For years, government web sites have avoided comments and third-party Web 2.0 tools for fear of confusing user contributed content with official content and violating various policy and compliance rules. What if a user comment posted dropped the f-bomb or stated inaccurate information about a government program? What if an embedded visualization did not conform to section 508 accessibility requirements?
Yesterday, in one small blog post for a web site, but one giant web page for .gov web sites, Change.gov demonstrated how government sites could begin to join the rest of Web 2.0-kind.
1. Blog. Simple content management with many features baked-in.
2. RSS. An open standard for making a web page machine readable for easy syndication.
3. Call for participation. Asking people to contribute. This post is itself a response to 3,500 comments made on earlier blog post.
4. Embedded YouTube video. Free video services like YouTube are a part of the Web 2.0 infrastructure. Government should use this infrastructure freely in the same way it uses email, HTTP, and public highways.
5. Alternative media formats. Single vendor endorsements and platform exclusivity is easily addressed by links to the video available on alternative services and formats. It’s the web, people.
6. Wordle tag cloud. This beautiful data visualization of the top 100 most popular words in the 3,500+ user comments on healthcare is auto-generated by a third-party tool, probably Many Eyes. Also free.
7. User comments. First, it’s user comments. Second, it’s powered by a third-party service, IntenseDebate.com. Because one of IntenseDebate’s feature is the ability for the account owner to export all the comments, there are no lock-in or availability or document archival issues. In fact, the wordle tag cloud was probably generated by dumping the content and putting it copying and pasting it into the wordle generator.
8. RSS. For users to follow the comment thread when not at the web site. Follow the all comments, or just particular threads.
9. Identified users…with reputation points. It’s optional. And while many have been wringing their hands on how to perfectly do identity and reputation systems for interaction with citizens, choice of a third-party commenting system to removes any government involvement with identity–save existing subpoena authority–and leaves it to the market to sort the issue out.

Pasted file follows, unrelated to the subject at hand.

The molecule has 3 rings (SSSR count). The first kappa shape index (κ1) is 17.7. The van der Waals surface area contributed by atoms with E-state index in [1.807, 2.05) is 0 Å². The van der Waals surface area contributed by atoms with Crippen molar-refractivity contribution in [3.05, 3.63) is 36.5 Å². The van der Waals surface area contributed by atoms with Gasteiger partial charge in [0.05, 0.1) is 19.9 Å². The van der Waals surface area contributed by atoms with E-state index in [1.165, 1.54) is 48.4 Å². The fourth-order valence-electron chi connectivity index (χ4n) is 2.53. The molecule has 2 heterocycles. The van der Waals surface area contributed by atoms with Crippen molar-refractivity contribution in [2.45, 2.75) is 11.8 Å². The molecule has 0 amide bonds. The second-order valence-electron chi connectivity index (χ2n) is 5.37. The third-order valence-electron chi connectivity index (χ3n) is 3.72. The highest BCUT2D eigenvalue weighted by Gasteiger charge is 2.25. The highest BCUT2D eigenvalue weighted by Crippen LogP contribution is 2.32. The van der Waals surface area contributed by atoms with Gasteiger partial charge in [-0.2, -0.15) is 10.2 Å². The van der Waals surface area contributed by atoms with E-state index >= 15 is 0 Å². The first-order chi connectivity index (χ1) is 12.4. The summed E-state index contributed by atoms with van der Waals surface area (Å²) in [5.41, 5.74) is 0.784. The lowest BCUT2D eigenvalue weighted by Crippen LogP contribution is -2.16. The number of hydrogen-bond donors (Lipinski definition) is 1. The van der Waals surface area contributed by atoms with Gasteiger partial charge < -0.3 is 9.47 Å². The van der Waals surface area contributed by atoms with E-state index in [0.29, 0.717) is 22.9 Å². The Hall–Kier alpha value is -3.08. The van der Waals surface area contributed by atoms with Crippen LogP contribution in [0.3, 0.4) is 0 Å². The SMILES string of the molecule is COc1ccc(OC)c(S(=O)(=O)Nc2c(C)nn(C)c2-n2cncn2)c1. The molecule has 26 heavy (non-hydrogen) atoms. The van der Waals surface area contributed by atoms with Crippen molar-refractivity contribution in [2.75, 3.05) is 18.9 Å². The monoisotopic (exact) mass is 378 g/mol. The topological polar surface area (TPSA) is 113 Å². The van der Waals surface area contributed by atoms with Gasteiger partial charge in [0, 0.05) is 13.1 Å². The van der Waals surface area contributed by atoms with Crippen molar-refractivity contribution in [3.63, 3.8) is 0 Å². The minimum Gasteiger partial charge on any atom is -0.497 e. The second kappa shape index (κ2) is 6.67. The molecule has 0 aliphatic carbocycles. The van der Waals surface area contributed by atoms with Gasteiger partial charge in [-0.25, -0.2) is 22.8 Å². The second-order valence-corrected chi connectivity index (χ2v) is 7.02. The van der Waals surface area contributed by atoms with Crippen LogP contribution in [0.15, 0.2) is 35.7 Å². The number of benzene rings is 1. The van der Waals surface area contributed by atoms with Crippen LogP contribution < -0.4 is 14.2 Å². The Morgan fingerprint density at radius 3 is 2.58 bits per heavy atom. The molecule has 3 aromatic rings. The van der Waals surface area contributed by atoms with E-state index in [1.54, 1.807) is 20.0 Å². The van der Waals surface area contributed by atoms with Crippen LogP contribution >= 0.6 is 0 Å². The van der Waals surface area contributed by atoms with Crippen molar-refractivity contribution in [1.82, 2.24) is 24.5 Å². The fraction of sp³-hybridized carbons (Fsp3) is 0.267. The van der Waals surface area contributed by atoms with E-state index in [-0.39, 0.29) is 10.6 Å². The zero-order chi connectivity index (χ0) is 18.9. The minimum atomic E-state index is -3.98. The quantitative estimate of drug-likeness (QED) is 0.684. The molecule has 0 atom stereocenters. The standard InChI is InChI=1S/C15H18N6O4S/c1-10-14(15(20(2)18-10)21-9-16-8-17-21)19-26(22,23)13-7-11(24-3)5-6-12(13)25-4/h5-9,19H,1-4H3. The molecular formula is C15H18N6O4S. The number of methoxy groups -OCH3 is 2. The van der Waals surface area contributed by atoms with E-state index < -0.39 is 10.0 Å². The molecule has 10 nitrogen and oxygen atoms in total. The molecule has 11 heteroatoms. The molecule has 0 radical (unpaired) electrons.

10. Wisdom of the crowds. Participants vote comments up or down in order to help popular content rise to the top and off-topic stupidity sink to the bottom.
11. Group monitoring. Trust participants to flag content for inappropriateness. Errors will happen, but the vast majority of the crowd means well and will sort out bad apples quickly.
12. Simple, threaded discussion. Adds a minimal but important organizing principle to thousands of comments. (Obviously, managing comments requires new techniques, but that will come, too.)
13. Ajax-based threading. Out with Web 1.0 clumsiness and in with Web 2.0 rich interaction without page reloading.
14. Submit a comment. It’s right there, for anyone to use. Three simple fields. Obviously, people have figured out how to use it.
15. OpenID. An embrace of another open standard, this one for identity management, where users ultimately control portable identities online allowing people to use the same identity on different .gov sites regardless of vendor.
16. Comment Policy. Change.gov’s comment policy is half a page: stay focused, be respectful, tell the truth, no spam. “We retain the discretion to determine which comments violate our comment policy. We also reserve the right to remove violations. We expect all contributors to be respectful.”